Doctors Without Borders/MSF, in partnership with the Eastern Cape Department of Health (ECDoH) launched a project on 05 October aimed at improving and expanding the identification and management of non-communicable diseases (NCDs) in Amathole District, where NCDs like type 2 diabetes and hypertension account for half of all deaths, according to ECDoH data, including a major proportion of deaths of people over the age of 50.
MSF has worked continuously in South Africa since 1999 with a primary focus on HIV, TB, sexual and gender-based violence and access to healthcare for vulnerable migrants. The new project based in Butterworth is the first NCDs project MSF has established in South Africa, although the organization currently has NCDs projects in other parts of the world and will draw on this experience.
MSF Country Operations Manager, Camren McAravey, explained the rationale for the new project, saying that although MSF is well-known for launching rapid emergency responses to catastrophic humanitarian events, “We also focus on NCDs because in the middle of every crisis are people living with chronic diseases who can no longer rely on stable and accessible healthcare to manage their condition safely.”
“We feel that these lessons can be easily adapted to transform the ways in which non-communicable diseases are identified and managed,” McAravey said.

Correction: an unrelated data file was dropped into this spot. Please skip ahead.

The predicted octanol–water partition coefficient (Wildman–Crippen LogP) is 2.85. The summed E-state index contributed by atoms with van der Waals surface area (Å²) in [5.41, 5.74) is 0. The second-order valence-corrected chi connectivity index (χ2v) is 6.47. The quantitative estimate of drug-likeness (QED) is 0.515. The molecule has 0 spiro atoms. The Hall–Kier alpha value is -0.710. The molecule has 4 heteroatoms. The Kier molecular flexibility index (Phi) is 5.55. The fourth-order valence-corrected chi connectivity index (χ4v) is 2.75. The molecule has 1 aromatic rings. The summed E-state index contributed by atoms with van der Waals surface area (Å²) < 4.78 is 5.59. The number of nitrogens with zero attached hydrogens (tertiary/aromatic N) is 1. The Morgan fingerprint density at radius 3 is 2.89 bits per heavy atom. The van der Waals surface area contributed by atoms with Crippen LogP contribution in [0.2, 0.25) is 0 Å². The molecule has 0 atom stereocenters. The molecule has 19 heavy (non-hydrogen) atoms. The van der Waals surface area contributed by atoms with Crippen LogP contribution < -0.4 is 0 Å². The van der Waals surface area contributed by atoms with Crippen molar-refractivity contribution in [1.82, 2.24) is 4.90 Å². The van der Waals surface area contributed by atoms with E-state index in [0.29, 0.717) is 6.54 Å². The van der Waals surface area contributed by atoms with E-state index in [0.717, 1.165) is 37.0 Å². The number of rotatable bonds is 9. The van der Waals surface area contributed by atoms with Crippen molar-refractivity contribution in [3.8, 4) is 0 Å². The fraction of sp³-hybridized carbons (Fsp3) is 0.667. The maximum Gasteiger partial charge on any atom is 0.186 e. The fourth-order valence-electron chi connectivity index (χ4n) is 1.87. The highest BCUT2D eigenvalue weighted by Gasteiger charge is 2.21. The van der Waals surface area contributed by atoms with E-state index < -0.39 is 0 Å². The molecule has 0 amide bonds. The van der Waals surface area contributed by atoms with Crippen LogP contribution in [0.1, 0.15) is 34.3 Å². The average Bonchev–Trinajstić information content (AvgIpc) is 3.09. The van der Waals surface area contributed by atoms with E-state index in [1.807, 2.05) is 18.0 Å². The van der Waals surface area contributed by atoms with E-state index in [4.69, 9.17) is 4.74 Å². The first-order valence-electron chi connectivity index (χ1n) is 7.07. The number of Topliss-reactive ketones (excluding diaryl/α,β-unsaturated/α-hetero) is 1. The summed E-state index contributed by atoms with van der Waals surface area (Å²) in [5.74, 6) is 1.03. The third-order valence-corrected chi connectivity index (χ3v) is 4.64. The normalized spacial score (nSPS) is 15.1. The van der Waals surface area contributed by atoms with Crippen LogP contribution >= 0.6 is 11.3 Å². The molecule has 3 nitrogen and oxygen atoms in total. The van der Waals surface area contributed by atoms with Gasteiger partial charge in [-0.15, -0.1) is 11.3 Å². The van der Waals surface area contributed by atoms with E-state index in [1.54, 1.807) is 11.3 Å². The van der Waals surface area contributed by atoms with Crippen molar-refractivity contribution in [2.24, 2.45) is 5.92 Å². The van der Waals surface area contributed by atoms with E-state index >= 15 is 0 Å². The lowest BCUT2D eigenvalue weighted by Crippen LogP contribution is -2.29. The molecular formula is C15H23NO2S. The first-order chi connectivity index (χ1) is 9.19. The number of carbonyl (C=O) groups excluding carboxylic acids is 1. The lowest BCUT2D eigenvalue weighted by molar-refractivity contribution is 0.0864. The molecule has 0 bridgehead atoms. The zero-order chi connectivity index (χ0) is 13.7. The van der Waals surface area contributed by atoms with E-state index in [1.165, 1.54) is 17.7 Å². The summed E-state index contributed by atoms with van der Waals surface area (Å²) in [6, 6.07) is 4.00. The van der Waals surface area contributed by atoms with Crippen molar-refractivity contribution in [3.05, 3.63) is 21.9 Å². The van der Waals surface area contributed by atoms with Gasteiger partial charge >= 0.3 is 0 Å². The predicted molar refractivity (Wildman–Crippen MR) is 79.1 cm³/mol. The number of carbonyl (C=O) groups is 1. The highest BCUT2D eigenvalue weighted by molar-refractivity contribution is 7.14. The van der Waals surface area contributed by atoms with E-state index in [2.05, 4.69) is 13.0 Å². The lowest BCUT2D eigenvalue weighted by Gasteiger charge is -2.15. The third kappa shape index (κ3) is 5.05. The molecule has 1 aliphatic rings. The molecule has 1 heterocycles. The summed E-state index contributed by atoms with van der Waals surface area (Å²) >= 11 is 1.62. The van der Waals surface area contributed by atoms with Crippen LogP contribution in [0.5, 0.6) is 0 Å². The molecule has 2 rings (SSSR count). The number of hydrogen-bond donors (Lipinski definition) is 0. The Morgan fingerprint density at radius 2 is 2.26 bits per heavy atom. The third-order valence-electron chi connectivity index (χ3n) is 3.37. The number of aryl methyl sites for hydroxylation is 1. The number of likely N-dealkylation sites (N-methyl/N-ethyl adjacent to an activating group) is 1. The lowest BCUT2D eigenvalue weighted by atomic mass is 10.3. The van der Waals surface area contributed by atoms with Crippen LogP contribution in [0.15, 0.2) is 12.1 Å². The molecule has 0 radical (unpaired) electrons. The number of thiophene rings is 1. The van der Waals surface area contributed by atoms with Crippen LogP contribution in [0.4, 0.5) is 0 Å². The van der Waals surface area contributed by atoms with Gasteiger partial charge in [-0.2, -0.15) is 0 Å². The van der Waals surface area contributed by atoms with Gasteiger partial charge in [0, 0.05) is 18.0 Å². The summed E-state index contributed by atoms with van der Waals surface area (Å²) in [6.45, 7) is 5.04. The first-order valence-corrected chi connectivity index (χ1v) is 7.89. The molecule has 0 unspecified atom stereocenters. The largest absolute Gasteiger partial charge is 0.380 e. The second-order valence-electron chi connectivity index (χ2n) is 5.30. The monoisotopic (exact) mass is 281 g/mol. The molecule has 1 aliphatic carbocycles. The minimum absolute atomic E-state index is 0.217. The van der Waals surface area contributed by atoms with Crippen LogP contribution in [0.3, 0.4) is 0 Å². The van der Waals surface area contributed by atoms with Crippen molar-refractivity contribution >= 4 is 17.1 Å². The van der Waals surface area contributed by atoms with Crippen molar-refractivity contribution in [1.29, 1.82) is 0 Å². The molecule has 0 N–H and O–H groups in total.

The new project office in Butterworth was officially opened by ECDoH MEC for Health, Nomakhosazana Meth, who said, “NCDs account for a rising percentage of deaths and illness in South Africa and Eastern Cape is no different. We are a department with budgetary constraints, and when we get opportunities to partner with other organizations, we grab them with both hands.”
Meth added that MSF was instrumental in the province’s fight against COVID-19 at the height of the first wave.
“The organisation supported Butterworth Hospital by setting up and staffing a COVID-19 ward, helping to save lives in our province,” she said.
In addition to its support to Eastern Cape hospitals during the COVID-19 pandemic, MSF established and ran a rural HIV programme in Lusikisiki from 2003 -2005 in partnership with the ECDoH and the Nelson Mandela Foundation.